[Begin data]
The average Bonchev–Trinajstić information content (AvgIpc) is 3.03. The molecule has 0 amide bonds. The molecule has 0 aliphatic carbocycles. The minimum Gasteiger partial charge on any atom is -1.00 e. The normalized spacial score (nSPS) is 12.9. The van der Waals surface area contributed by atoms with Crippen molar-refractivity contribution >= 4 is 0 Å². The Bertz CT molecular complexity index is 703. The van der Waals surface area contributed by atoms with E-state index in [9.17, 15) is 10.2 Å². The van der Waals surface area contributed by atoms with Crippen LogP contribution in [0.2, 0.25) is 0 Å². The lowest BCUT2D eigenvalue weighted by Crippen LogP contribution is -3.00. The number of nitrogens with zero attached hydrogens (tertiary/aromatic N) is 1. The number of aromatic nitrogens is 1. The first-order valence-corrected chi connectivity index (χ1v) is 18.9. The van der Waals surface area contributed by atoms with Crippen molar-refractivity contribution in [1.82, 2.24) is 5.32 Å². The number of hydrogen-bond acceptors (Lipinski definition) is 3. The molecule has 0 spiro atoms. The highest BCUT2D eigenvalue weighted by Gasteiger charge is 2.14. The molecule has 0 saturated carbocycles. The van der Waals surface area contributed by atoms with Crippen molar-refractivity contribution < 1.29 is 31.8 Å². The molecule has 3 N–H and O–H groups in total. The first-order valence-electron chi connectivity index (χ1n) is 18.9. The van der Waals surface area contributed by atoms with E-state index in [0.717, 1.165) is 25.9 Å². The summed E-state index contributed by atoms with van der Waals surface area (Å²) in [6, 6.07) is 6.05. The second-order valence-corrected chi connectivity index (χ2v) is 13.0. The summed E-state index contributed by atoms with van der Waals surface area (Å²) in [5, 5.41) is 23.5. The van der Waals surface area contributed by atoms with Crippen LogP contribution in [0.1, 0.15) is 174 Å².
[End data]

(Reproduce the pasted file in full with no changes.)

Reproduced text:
The average Bonchev–Trinajstić information content (AvgIpc) is 3.03. The molecule has 0 amide bonds. The molecule has 0 aliphatic carbocycles. The minimum Gasteiger partial charge on any atom is -1.00 e. The normalized spacial score (nSPS) is 12.9. The van der Waals surface area contributed by atoms with Crippen molar-refractivity contribution >= 4 is 0 Å². The Bertz CT molecular complexity index is 703. The van der Waals surface area contributed by atoms with E-state index in [9.17, 15) is 10.2 Å². The van der Waals surface area contributed by atoms with Crippen LogP contribution in [0.2, 0.25) is 0 Å². The lowest BCUT2D eigenvalue weighted by Crippen LogP contribution is -3.00. The number of nitrogens with zero attached hydrogens (tertiary/aromatic N) is 1. The number of aromatic nitrogens is 1. The first-order valence-corrected chi connectivity index (χ1v) is 18.9. The van der Waals surface area contributed by atoms with Crippen molar-refractivity contribution in [1.82, 2.24) is 5.32 Å². The number of hydrogen-bond acceptors (Lipinski definition) is 3. The molecule has 0 spiro atoms. The highest BCUT2D eigenvalue weighted by Gasteiger charge is 2.14. The molecule has 0 saturated carbocycles. The van der Waals surface area contributed by atoms with Crippen molar-refractivity contribution < 1.29 is 31.8 Å². The molecule has 3 N–H and O–H groups in total. The first-order valence-electron chi connectivity index (χ1n) is 18.9. The van der Waals surface area contributed by atoms with E-state index in [0.717, 1.165) is 25.9 Å². The summed E-state index contributed by atoms with van der Waals surface area (Å²) in [6, 6.07) is 6.05. The second-order valence-corrected chi connectivity index (χ2v) is 13.0. The summed E-state index contributed by atoms with van der Waals surface area (Å²) in [5, 5.41) is 23.5. The van der Waals surface area contributed by atoms with Crippen LogP contribution in [0.1, 0.15) is 174 Å².